The smooth transition from riding to running while carrying a bike is like ballet in motion, and the most difficult trick to master in cyclocross. No one does the maneuver better than Dale Knapp, who spent two months in Europe racing, and watching. Knapp's observations led him to a 23rd-place finish at the 1999 world championships, the best-ever finish by an elite American.
"I certainly ride differently now. There are things that were tough—slippery corners or ice—and I watched the way people who were kicking my butt handled them and learned," Knapp says. "Over there we tried to ride courses for two months that were so crazy and so heinous that anyone back here would just walk away and never race again."
The intangible ingredient, the elusive mental aspect that makes a great cyclocross racer, is something that can't be taught, according to coach Craig Undem.
"A 'cross racer is a guy who is willing to keep riding until he's slobbering and he doesn't even take the energy to wipe his chin. It is the ability to completely focus your energy on cycling," Undem says. "It takes a special character. Someone who's scrappy."
Make sure to spend a few minutes before a race mentally focusing on the task at hand. Starts are critical in cyclocross, so focus on going all-out from the gun to get a good position. Call it the "scrappy focus plan."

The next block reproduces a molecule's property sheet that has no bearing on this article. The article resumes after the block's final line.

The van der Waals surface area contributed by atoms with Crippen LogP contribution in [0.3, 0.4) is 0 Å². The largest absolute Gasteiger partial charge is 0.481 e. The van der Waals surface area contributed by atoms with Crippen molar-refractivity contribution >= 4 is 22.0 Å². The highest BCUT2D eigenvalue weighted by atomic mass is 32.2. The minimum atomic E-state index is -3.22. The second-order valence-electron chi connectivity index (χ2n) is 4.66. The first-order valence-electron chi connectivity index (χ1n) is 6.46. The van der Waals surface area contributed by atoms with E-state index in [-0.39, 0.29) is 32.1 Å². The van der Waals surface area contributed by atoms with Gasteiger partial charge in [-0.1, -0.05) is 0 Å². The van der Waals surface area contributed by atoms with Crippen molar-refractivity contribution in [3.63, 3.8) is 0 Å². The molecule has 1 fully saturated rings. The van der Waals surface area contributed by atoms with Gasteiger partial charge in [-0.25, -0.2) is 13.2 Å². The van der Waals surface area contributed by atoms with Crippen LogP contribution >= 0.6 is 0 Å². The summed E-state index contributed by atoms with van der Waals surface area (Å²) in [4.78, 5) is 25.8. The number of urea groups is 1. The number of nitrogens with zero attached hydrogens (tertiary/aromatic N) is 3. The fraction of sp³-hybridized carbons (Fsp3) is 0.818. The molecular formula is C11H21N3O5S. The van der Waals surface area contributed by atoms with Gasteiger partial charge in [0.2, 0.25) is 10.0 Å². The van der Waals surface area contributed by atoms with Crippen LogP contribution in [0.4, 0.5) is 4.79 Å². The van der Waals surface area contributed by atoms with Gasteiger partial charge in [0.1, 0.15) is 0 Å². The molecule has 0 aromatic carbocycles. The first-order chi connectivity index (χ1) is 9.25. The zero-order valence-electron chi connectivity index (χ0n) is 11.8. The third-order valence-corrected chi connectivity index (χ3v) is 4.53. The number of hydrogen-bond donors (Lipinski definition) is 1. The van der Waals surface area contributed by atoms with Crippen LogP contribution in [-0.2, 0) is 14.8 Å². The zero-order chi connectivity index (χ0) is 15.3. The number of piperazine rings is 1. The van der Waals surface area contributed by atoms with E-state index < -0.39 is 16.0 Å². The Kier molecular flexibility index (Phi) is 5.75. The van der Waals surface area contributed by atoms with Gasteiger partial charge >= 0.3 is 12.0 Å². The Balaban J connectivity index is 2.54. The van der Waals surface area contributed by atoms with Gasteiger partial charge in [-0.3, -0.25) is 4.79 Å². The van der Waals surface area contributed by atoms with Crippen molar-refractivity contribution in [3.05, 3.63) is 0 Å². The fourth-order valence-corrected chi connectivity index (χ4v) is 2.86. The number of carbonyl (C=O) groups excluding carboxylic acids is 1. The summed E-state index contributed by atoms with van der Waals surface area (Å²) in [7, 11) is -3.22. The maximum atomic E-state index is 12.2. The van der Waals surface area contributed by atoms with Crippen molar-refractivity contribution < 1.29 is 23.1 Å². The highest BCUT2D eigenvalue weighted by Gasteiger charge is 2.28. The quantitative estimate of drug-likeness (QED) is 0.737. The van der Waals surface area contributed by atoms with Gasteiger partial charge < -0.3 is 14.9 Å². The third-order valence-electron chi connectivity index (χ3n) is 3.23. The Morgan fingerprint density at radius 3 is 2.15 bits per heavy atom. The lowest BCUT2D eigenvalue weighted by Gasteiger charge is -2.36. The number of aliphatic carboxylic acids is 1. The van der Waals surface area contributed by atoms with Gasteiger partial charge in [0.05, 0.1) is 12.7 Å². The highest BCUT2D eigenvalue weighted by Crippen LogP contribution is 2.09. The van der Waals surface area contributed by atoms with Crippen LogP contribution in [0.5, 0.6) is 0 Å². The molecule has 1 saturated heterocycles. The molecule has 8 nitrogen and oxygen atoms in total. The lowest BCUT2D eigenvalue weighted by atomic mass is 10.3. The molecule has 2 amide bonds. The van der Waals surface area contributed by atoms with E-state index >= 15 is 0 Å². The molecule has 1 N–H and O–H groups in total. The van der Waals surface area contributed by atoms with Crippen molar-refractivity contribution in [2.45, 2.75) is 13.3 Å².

After you've pulled a bike together, the little intangibles can make cyclocross more comfortable (an oxymoron, but true). Shave! It's much easier to wash mud off hairless legs. On those shaved legs, rub on heat rub and Vaseline to keep the legs supple and warm.
Use toe spikes if your mountain bike shoes are compatible (visit the soccer section of a sporting goods store for a cheap supply of toe spikes). Lube your clipless pedals and cleats with aerosol cooking spray for smoother release in mud. Don't worry about carrying water bottles or food; in a one-hour race you won't need to refuel.
Walk With a Strut
You've earned it. People might question the sanity of running around in the mud with a bike on your shoulder, but the incredible feeling of satisfaction from finishing a cyclocross race is worth all the pain.